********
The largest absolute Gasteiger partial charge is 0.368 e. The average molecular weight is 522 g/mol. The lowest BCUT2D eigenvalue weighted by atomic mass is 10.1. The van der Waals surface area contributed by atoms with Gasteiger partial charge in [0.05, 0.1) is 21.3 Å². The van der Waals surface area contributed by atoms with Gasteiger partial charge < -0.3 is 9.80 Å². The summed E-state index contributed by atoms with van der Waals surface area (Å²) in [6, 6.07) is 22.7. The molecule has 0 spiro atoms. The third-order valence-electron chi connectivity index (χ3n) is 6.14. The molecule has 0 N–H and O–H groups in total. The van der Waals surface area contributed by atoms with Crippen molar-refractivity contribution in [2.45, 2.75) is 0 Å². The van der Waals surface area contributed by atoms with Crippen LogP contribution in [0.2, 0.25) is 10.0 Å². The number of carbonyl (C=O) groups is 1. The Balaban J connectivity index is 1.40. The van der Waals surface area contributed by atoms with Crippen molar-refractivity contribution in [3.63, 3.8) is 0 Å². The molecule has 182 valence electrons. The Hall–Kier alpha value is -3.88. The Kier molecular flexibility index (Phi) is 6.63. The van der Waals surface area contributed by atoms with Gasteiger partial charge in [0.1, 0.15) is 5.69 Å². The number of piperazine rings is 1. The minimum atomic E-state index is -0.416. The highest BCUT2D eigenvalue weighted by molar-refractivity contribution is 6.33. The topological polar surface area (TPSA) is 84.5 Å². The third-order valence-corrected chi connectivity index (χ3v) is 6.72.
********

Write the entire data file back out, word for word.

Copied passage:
The largest absolute Gasteiger partial charge is 0.368 e. The average molecular weight is 522 g/mol. The lowest BCUT2D eigenvalue weighted by atomic mass is 10.1. The van der Waals surface area contributed by atoms with Gasteiger partial charge in [0.05, 0.1) is 21.3 Å². The van der Waals surface area contributed by atoms with Gasteiger partial charge < -0.3 is 9.80 Å². The summed E-state index contributed by atoms with van der Waals surface area (Å²) in [6, 6.07) is 22.7. The molecule has 0 spiro atoms. The third-order valence-electron chi connectivity index (χ3n) is 6.14. The molecule has 0 N–H and O–H groups in total. The van der Waals surface area contributed by atoms with Crippen molar-refractivity contribution in [2.45, 2.75) is 0 Å². The van der Waals surface area contributed by atoms with Crippen LogP contribution in [0.2, 0.25) is 10.0 Å². The number of carbonyl (C=O) groups is 1. The Balaban J connectivity index is 1.40. The van der Waals surface area contributed by atoms with Crippen molar-refractivity contribution in [3.63, 3.8) is 0 Å². The molecule has 182 valence electrons. The Hall–Kier alpha value is -3.88. The Kier molecular flexibility index (Phi) is 6.63. The van der Waals surface area contributed by atoms with Gasteiger partial charge in [0.1, 0.15) is 5.69 Å². The number of piperazine rings is 1. The minimum atomic E-state index is -0.416. The highest BCUT2D eigenvalue weighted by molar-refractivity contribution is 6.33. The topological polar surface area (TPSA) is 84.5 Å². The third-order valence-corrected chi connectivity index (χ3v) is 6.72.